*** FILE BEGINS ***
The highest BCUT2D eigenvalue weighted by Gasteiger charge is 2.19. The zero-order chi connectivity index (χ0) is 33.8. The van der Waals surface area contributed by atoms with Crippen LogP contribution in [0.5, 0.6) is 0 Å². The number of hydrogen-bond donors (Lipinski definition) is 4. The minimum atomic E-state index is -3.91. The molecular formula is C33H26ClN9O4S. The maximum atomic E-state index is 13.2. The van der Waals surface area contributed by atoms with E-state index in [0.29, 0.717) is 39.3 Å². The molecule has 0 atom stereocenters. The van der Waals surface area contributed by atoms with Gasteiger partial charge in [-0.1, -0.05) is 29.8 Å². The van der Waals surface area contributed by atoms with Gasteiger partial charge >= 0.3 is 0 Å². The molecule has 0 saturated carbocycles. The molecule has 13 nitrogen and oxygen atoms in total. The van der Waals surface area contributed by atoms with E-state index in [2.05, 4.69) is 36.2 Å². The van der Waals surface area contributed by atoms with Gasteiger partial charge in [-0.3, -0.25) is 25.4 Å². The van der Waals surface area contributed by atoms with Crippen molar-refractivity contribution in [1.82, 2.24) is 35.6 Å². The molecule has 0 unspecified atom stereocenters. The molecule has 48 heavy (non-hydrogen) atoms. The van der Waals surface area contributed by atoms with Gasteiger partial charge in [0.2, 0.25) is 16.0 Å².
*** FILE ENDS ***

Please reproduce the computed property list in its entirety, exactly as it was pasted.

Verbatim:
The highest BCUT2D eigenvalue weighted by Gasteiger charge is 2.19. The zero-order chi connectivity index (χ0) is 33.8. The van der Waals surface area contributed by atoms with Crippen LogP contribution in [0.5, 0.6) is 0 Å². The number of hydrogen-bond donors (Lipinski definition) is 4. The minimum atomic E-state index is -3.91. The molecular formula is C33H26ClN9O4S. The maximum atomic E-state index is 13.2. The van der Waals surface area contributed by atoms with E-state index in [0.29, 0.717) is 39.3 Å². The molecule has 0 atom stereocenters. The van der Waals surface area contributed by atoms with Gasteiger partial charge in [-0.1, -0.05) is 29.8 Å². The van der Waals surface area contributed by atoms with Gasteiger partial charge >= 0.3 is 0 Å². The molecule has 0 saturated carbocycles. The molecule has 13 nitrogen and oxygen atoms in total. The van der Waals surface area contributed by atoms with E-state index in [2.05, 4.69) is 36.2 Å². The van der Waals surface area contributed by atoms with Gasteiger partial charge in [-0.3, -0.25) is 25.4 Å². The van der Waals surface area contributed by atoms with Crippen molar-refractivity contribution in [1.82, 2.24) is 35.6 Å². The molecule has 0 unspecified atom stereocenters. The molecule has 48 heavy (non-hydrogen) atoms. The van der Waals surface area contributed by atoms with Gasteiger partial charge in [0.2, 0.25) is 16.0 Å².